Landlords Association Recent Landlord News Why your rent is about to go up Landlords said they will be forced to increase rents this year

Why your rent is about to go up Landlords said they will be forced to increase rents this year

Hull will have to pay £142 more rent a year to cover their landlords’ costs.

The average monthly rent in Hull already stands at £472, and experts are now predicting a further rise of 2.5 per cent in 2018, piling the pressure on tenants who are already struggling with stagnant wages and the rising cost of living.

According to online letting agent MakeUrMove, the figures show nearly a quarter of tenants in the city will have their rent increased by more than £10 a month.

They say the upcoming tenant fees ban, loss of mortgage interest tax relief, and regulatory changes have all combined to create a perfect storm of financial pressures and burdens on landlords across the city, leaving nearly a quarter of them with no choice but to raise tenants’ rents to cover their costs.

As a result, tenants in Hull face paying an average of £11.80 a month more, totalling £212 across a typical 18 month tenancy.

Despite negative perceptions to the contrary, all of the landlords with properties in Hull surveyed by MakeUrMove believed it was important to keep tenants happy, suggesting rent increases are a last resort.

Alexandra Morris, managing director of MakeUrMove, said: “Rents have already been increasing year on year. It’s likely that 2018 will see tenants in Hull feel the biggest impact yet from changes in the private rental sector.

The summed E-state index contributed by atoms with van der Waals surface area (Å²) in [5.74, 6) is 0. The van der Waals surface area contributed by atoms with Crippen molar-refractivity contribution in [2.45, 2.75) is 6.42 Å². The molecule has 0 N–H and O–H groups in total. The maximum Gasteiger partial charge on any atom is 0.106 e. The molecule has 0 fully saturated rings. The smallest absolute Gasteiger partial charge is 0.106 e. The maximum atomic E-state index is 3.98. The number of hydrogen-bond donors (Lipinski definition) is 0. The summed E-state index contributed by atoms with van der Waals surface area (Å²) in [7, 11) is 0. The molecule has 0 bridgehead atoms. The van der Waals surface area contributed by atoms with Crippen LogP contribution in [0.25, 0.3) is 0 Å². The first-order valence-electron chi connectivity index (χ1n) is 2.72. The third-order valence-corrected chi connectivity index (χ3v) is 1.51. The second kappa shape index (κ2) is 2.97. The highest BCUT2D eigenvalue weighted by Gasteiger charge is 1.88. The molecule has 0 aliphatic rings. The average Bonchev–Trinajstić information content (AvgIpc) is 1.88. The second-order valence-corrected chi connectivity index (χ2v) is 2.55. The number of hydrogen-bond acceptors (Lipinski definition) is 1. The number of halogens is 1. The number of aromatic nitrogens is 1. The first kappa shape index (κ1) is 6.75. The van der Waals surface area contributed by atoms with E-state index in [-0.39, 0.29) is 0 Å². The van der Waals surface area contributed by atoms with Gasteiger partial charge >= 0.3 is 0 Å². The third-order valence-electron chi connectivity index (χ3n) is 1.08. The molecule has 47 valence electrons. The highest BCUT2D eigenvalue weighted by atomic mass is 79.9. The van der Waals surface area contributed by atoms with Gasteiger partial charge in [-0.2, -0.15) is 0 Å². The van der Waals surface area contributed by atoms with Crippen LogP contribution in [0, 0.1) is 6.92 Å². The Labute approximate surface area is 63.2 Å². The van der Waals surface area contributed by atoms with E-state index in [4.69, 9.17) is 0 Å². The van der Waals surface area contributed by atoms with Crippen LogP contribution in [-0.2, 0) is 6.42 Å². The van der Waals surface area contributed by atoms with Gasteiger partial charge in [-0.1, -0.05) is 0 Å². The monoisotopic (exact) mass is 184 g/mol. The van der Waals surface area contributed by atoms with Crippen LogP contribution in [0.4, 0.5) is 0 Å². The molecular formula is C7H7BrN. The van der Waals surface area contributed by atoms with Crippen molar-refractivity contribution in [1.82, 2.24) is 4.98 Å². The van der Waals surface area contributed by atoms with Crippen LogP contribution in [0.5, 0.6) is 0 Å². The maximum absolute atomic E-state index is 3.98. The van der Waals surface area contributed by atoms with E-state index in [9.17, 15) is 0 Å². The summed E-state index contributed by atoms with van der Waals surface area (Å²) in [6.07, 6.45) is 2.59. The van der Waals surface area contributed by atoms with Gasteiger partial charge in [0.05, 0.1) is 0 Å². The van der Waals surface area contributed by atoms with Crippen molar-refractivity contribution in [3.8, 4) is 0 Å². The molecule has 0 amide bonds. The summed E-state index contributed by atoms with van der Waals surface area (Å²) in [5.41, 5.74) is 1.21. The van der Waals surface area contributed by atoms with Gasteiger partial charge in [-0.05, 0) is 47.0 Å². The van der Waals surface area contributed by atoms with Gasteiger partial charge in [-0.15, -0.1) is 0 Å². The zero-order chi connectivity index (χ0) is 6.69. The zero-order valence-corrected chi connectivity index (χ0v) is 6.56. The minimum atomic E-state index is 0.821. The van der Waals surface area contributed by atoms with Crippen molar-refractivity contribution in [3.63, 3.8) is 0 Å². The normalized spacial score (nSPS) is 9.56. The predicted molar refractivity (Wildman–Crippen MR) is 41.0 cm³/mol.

“From our experience, we know many tenants in the city are already stretching their monthly budgets to afford rental properties, and additional rent increases could be the final straw, tipping them into debt or rent arrears.”

Ms Morris said 57 per cent of landlords in Hull only own just property, meaning they operate on very tight margins. She said: “Recent changes introduced by the government have put even more pressure on them. This means they will have no choice but to consider these rent increases in 2018 which will negatively affect tenants.

“The value of these landlords cannot be underestimated. They play a vital role in the city and region, adding valuable capacity and flexibility to the housing market.

“The value of these landlords cannot be underestimated. They play a vital role in the city and region, adding valuable capacity and flexibility to the housing market.

“While regulation of the private rental sector is essential, it’s important the government recognises the role smaller landlords play and supports them, as the unintended consequences of not doing so will be to the further detriment of tenants.”

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